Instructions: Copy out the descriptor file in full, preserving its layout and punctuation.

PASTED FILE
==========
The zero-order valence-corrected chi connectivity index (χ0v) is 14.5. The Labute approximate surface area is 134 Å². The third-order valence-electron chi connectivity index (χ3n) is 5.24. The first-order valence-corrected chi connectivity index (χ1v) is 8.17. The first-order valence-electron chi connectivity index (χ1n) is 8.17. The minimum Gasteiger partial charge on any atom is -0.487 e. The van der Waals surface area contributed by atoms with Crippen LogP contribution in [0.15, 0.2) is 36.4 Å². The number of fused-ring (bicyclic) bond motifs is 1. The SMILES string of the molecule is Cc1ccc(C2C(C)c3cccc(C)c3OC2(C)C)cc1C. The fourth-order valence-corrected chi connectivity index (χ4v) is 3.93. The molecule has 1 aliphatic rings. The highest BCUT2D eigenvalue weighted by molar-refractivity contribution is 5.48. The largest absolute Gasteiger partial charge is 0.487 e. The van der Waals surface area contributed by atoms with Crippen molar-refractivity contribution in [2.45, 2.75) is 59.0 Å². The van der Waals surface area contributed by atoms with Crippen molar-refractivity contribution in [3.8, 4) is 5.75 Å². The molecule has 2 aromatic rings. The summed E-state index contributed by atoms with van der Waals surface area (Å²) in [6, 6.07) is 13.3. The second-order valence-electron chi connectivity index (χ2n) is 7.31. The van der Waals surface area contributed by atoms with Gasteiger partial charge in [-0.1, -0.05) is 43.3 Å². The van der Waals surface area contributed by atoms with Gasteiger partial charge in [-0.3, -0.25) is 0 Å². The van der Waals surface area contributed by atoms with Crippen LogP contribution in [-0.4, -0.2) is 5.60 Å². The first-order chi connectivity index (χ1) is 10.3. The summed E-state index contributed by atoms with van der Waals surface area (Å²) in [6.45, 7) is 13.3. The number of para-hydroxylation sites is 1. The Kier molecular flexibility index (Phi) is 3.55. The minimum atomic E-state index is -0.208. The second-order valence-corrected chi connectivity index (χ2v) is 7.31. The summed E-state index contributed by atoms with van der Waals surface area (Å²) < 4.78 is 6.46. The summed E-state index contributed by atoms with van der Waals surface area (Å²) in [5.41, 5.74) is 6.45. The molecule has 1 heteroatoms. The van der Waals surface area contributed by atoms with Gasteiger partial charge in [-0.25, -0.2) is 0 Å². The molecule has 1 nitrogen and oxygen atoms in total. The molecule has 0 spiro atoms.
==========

The zero-order valence-corrected chi connectivity index (χ0v) is 14.5. The Labute approximate surface area is 134 Å². The third-order valence-electron chi connectivity index (χ3n) is 5.24. The first-order valence-corrected chi connectivity index (χ1v) is 8.17. The first-order valence-electron chi connectivity index (χ1n) is 8.17. The minimum Gasteiger partial charge on any atom is -0.487 e. The van der Waals surface area contributed by atoms with Crippen LogP contribution in [0.15, 0.2) is 36.4 Å². The number of fused-ring (bicyclic) bond motifs is 1. The SMILES string of the molecule is Cc1ccc(C2C(C)c3cccc(C)c3OC2(C)C)cc1C. The fourth-order valence-corrected chi connectivity index (χ4v) is 3.93. The molecule has 1 aliphatic rings. The highest BCUT2D eigenvalue weighted by molar-refractivity contribution is 5.48. The largest absolute Gasteiger partial charge is 0.487 e. The van der Waals surface area contributed by atoms with Crippen molar-refractivity contribution in [2.45, 2.75) is 59.0 Å². The van der Waals surface area contributed by atoms with Crippen molar-refractivity contribution in [3.8, 4) is 5.75 Å². The molecule has 2 aromatic rings. The summed E-state index contributed by atoms with van der Waals surface area (Å²) in [6, 6.07) is 13.3. The second-order valence-electron chi connectivity index (χ2n) is 7.31. The van der Waals surface area contributed by atoms with Gasteiger partial charge in [-0.1, -0.05) is 43.3 Å². The van der Waals surface area contributed by atoms with Gasteiger partial charge in [-0.3, -0.25) is 0 Å². The van der Waals surface area contributed by atoms with Crippen LogP contribution in [-0.4, -0.2) is 5.60 Å². The first-order chi connectivity index (χ1) is 10.3. The summed E-state index contributed by atoms with van der Waals surface area (Å²) in [6.45, 7) is 13.3. The number of para-hydroxylation sites is 1. The Kier molecular flexibility index (Phi) is 3.55. The minimum atomic E-state index is -0.208. The second-order valence-corrected chi connectivity index (χ2v) is 7.31. The summed E-state index contributed by atoms with van der Waals surface area (Å²) < 4.78 is 6.46. The summed E-state index contributed by atoms with van der Waals surface area (Å²) in [5.41, 5.74) is 6.45. The molecule has 1 heteroatoms. The van der Waals surface area contributed by atoms with Gasteiger partial charge in [-0.25, -0.2) is 0 Å². The molecule has 1 nitrogen and oxygen atoms in total. The molecule has 0 spiro atoms.